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Supreme Court Notebook: Sotomayor: Justice’s life isn’t all glamour

On Monday, U.S. Supreme Court Justice Sonia Sotomayor received an Honorary Doctor of Laws during commencement at Yale University in New Haven, Conn. Among her messages to graduates of Yale Law School, where Justice Sotomayor received her law degree in 1979: A justice’s life isn’t all glamour. AP Images

WASHINGTON — Justice Sonia Sotomayor was the author of a unanimous decision delivered at the U.S. Supreme Court on Monday, but she was hundreds of miles from Washington when the court convened.

While her eight colleagues donned their black robes and took the bench to announce opinions, Justice Sotomayor was wearing Yale blue and receiving an honorary degree in New Haven, Conn.

Among her messages to graduates of Yale Law School, where Justice Sotomayor received her law degree in 1979: A justice’s life isn’t all glamour.

“Sometimes it gets boring. No justice is supposed to say that. But, you know, there’s drudgery in every job you’re going to do,” Justice Sotomayor told more than 200 graduates. Yale posted video of the law school graduation on its website.

Meanwhile, Chief Justice John Roberts read a summary of Justice Sotomayor’s opinion in a case involving attorney’s fees. So, point taken.

And who can blame her for finding her day job humdrum at times after the whirlwind she’s experienced in recent months?

The 58-year-old justice has traveled the country and conducted many interviews to promote her best-selling memoir, “My Beloved World.” The book has been on the New York Times’ nonfiction best-seller list for 15 weeks, including several at No. 1.

She was greeted by adoring crowds in her parents’ native Puerto Rico. She has appeared on CBS’ “60 Minutes,” bantered with Stephen Colbert and Jon Stewart on Comedy Central, toured her old school with Oprah Winfrey and sat with the co-hosts on ABC’s “The View,” where some of them called her Sonia.

The larger point of Justice Sotomayor’s remarks at Yale was to tell the graduates they can learn in every job they do and urge them to take jobs about which they are passionate, even if they do not necessarily look great on a resume.

Although she did have a bit of bad news for the fledgling lawyers, their elite law school experience notwithstanding.

“No, not all of you can be on the Supreme Court. There are only nine seats and you’ve got the job forever,” she said.


Right about now, people start wondering when the high court will issue the term’s big rulings — gay marriage, voting rights and affirmative action this year.

Predicting how the court will decide cases and when, precisely, the decisions will come is notoriously difficult. But there is little doubt — actually none at all — that the high court will wind up its work sometime during the last week in June.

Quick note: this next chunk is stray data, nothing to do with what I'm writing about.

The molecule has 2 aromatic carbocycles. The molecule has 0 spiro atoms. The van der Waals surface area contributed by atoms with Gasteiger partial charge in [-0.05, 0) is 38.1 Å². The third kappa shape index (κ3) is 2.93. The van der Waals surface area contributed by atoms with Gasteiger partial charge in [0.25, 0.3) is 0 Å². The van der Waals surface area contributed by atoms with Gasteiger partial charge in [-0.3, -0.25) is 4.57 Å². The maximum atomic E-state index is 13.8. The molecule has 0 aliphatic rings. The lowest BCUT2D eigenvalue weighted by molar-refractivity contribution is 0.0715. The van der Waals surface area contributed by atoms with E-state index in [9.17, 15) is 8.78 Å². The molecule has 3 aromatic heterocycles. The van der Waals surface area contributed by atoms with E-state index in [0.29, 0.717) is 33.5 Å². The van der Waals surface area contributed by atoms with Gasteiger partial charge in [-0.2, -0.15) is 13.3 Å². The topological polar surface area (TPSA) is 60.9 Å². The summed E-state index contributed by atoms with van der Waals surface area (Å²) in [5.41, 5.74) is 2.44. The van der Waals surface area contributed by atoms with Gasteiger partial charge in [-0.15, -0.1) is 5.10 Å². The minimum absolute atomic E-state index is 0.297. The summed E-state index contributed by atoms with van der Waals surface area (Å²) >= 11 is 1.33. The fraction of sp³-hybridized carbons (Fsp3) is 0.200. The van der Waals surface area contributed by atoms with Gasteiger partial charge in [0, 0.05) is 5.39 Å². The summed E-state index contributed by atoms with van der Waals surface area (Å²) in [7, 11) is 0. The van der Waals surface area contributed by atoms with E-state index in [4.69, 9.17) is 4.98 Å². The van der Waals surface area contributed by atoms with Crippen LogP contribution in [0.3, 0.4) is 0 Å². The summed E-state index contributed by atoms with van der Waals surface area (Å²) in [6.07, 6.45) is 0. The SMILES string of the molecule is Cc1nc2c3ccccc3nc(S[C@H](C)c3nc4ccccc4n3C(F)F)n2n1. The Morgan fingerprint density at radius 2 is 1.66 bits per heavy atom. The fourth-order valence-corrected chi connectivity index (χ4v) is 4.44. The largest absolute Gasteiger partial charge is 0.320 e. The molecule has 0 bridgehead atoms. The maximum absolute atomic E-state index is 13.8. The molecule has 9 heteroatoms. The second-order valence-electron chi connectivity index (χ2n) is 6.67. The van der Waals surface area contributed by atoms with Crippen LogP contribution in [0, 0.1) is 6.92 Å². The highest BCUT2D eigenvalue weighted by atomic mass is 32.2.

A quick look at the justices’ summer plans tells you all you need to know.

At least four justices have engagements the first week in July, thousands of miles from Washington. Leading the way in summer teaching gigs, Justice Roberts will be in Prague, in the Czech Republic, for a program led by the South Texas College of Law in Houston and the William Mitchell College of Law in Minneapolis. Justice Clarence Thomas is expected in Innsbruck, Austria, for St. Mary’s University law school in San Antonio.

Justices Stephen Breyer and Elena Kagan both have agreed to speak in Aspen, Colo.

And then, starting after July 4, Justice Kagan and Justice Anthony Kennedy are both teaching in Salzburg, Austria, for the University of the Pacific.

At some point early in July, Justice Ruth Bader Ginsburg will alight in Paris to teach in Tulane University’s summer law program.

Justices can accept roughly $25,000 in additional income for teaching and speaking, beyond their salary of $213,900 a year. The chief justice earns about $10,000 a year more.

Summer law school classes can add $10,000 to $20,000 to their incomes and also subsidize the cost of family vacations in very desirable locations. The schools are delighted to land a Supreme Court justice.

Last year, Justice Roberts joked about heading to the “impregnable island fortress” of Malta, where he taught after he enraged conservatives with his vote to uphold President Barack Obama’s health care overhaul. Going to Malta “seemed like a good idea,” Roberts joked the day after the ruling.


If the court ever were to alter its practice of doling out opinions among all the justices and instead put them all in Justice Ginsburg’s hands, the term would be pretty close to over.

She’s fast. Her unanimous opinion Monday reinstating the murder conviction of former Michigan police officer Burt Lancaster (no relation to the actor) came out 26 days after the court heard arguments, the fastest turnaround this term.

Justice Roberts was a close second, writing another unanimous opinion in a patent case one month and four days after it was argued in January.

Whenever the justices all agree on something, it is much easier to get a decision in the books. But Justices Ginsburg, Roberts and even Justice Antonin Scalia stand apart from the others for their writing speed.

But when the justices are at loggerheads, months can pass without a decision.

The affirmative action case, Fisher v. University of Texas, was argued more than seven months ago, on Oct. 10.

Only the justices can say what’s taking so long. They will, eventually, in multiple opinions that are expected the day that case is decided — before the end of June.

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